Czechs and Slovaks Unite to Present Center with Bust of Alexander Dubcek

Nov 08, 1999

The Ministry of Foreign Affairs of the Slovak Republic and the Slovak cultural organization Matica Slovenska have graciously presented the Woodrow Wilson Center with a bust of Alexander Dubcek to commemorate the extraordinary life of the former Czechoslovak reform leader and hero of the 1968 Prague Spring, and to thank the Center for its support to democracy activists who participated in the 1989 Velvet Revolution exactly one decade ago.

The bust will be unveiled in a ceremony to be held on November 8 from 4:30 to 6:00 p.m. in the sixth floor auditorium of the Woodrow Wilson Center. The prime ministers of the Czech and the Slovak Republics will be present.

The ceremony, part of an array of events being organized by the Czech and Slovak embassies to commemorate the tenth anniversary of the Velvet Revolution, will also feature a photo exhibit "The Spring of Hope 1968 & the Velvet Fall 1989."

More on Alexander Dubcek

The Slovak reformer and leader Alexander Dubcek (1921-1992) became the international symbol of new hope in Central and Eastern European countries behind the Iron Curtain until its fall in 1989.

Dubcek fought and was injured in the Slovak National Uprising against fascism in 1944.

In the spring of 1968, when claims for reforms in Czechoslovakia reached a critical point, Dubcek helped overthrow Stalinist leaders and was elected the first secretary of the Czechoslovak Communist Party. Known around the world for his effort to create a new socialism with a human face, he launched reforms referred to as Prague Spring: free speech, economic experimentation, open borders, and open debate over the country's political future.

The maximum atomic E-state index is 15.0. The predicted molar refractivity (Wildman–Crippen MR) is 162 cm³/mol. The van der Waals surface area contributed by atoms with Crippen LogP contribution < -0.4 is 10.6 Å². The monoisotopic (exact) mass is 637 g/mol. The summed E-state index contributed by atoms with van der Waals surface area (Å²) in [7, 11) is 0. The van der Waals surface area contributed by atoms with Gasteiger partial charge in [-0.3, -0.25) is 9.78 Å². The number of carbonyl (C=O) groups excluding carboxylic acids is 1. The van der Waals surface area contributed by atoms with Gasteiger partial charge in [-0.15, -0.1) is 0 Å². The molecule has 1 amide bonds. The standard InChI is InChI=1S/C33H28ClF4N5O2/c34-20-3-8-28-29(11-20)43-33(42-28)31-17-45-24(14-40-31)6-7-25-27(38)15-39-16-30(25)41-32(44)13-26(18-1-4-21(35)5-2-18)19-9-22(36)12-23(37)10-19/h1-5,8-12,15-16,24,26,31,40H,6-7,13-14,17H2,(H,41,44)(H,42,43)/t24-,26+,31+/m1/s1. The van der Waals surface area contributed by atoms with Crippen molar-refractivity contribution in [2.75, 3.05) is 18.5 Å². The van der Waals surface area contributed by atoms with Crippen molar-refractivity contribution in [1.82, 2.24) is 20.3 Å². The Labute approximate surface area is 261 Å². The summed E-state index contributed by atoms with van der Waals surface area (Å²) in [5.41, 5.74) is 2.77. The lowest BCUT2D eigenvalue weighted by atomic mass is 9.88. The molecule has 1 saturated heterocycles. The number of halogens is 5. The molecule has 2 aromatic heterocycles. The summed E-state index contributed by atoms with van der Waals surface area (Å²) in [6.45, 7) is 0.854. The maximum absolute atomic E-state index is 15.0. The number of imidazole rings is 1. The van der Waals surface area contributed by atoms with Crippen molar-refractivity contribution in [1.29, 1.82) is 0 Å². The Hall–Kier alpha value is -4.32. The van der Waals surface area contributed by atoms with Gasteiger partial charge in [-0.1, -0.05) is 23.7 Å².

These reforms ended with the Warsaw Pact invasion of August 1968 with his arrest and subsequent more than twenty years of persecution.

In the fall of 1989, Dubcek made an appearance at the Slovak National Uprising Square in Bratislava and at the Wenceslas Square in Prague and encouraged thousands of demonstrators to pursue their Velvet Revolution to end the dictatorship. Within weeks, he returned to public as chairman of the Federal Assembly of the Czech and Slovak Federative Republic. On September 1, 1992, the day when the new Constitution of the Slovak Republic was adopted, Dubcek was fatally injured in a car accident.

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